A major report setting out the steps necessary to decarbonise the NHS has been recently published – detailed in the plan are a developed gradual approach to target net carbon zero by 2040.
Commitments made in Delivering an ‘Net Zero’ National Health Service are: for medicine supply chains to reach net zero by the end of this decade, the road testing of the world’s first zero-emission ambulance by 2022 with a further 2032 target for the complete fleet, the construction of 40 new ‘net zero hospitals’, a shift to digitalisation of care, the transformation of medical devices (such as inhalers) towards greener alternatives, and by promoting better staff practices.
With the delivery of these changes in operations the target is that emissions controlled directly by the NHS will reach net zero by 2040, and for an earlier 80% reduction by 2028 to 2032. Although as the report said roughly the carbon emission profile of Croatia still currently needs to be removed to reach these ambitious targets.
But the report said that enormous progress has already been made over previous years with a 62% decline in the NHS’s carbon footprint, from levels estimated in 1990, and in 2019/2020 the removal of 200,000 single-use plastic items and the reduction in the reliance on office paper by digitalisation.
Sir Simon Stevens NHS Chief Executive, welcomed these plans from a stance of improving community health, and said: “It is not enough for the NHS to treat the problems caused by air pollution and climate change – from asthma to heart attacks and strokes – we need to play our part in tackling them at source”.
Plans of this scale are the first of their kind, and would make the NHS the first net zero health service, with Dr Nick Watts, incoming NHS Chief Sustainability Officer, saying that: “The NHS’s ambition is world-leading, and the first national commitment to deliver a net zero health service… and demonstrates that every part of our societies need to play their part in reducing pollution and responding to climate change”.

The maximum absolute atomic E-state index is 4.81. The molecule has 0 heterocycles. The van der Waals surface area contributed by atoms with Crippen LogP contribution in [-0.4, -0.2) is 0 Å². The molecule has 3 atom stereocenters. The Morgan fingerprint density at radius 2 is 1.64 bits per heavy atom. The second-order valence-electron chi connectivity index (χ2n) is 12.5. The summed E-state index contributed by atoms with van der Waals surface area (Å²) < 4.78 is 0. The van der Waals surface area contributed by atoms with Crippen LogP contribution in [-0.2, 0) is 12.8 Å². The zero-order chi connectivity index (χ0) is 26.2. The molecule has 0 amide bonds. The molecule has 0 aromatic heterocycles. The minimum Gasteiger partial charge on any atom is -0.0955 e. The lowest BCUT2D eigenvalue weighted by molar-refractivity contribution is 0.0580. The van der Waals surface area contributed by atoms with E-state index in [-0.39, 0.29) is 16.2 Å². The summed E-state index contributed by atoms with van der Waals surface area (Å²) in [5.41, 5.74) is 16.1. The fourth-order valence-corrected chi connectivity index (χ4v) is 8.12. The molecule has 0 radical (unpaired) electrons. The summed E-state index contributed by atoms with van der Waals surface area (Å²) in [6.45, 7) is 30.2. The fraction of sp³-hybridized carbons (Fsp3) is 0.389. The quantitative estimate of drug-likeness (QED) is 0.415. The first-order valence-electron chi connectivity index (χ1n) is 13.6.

“Climate change is a health emergency”
Medical professionals worldwide are witnessing the implications that a changing climate and mounting air pollution are having on their localised public’s health – for example, an American study, published last month, highlighted the mental trauma and respiratory impact, caused by increasingly routine wild-fires. Globally the WHO predicted in 2018 that between 2030 and 2050, 250,000 additional deaths per year will be caused by malnutrition, heat stress, malaria, and diarrhoea.
In similar terms as Sir Stevens, Professor Donal O’Donoghue, Royal College of Physicians registrar said that: “This report clearly lays out what we collectively in the health care system can do now to protect lives in the future. Climate change is a health emergency and we must act now to prevent it becoming a catastrophe”.
As the climate changes in the UK in terms of long-summer heatwaves, research suggests that there will be profound future consequences for public health. As evidenced by a 2017 report by the Department for Environment, Food and Rural Affairs which projected that heat-related deaths could more than double to 4,000+ per year by 2050.
Figures also show that air pollution, according to a 2018 study by King’s College London, is responsible for the deaths of an estimated 28,000 to 36,000 people per year. To which the NHS net zero plan highlighted as having a particular racial, and possibly socio-economic, profile – as elevated risk for developing health conditions related to air pollution disproportionately affect Black, Asian and minority ethnic communities.
These points were referenced by Kay Boycott, CEO of Asthma UK and the British Lung Foundation, who said: “Climate change poses a huge threat to lung health; with dangerous levels of pollution and extremes in hot and cold weather which can be deadly for people with lung conditions causing symptoms to flare up and putting lives at risk”.
Further instilling the benefits for public health by reaching these targets the NHS net zero report estimated that this individual plan would result with ‘5,770 lives saved per year from reductions in air pollution’, and ‘38,400 lives saved per year from increased levels of physical activity’.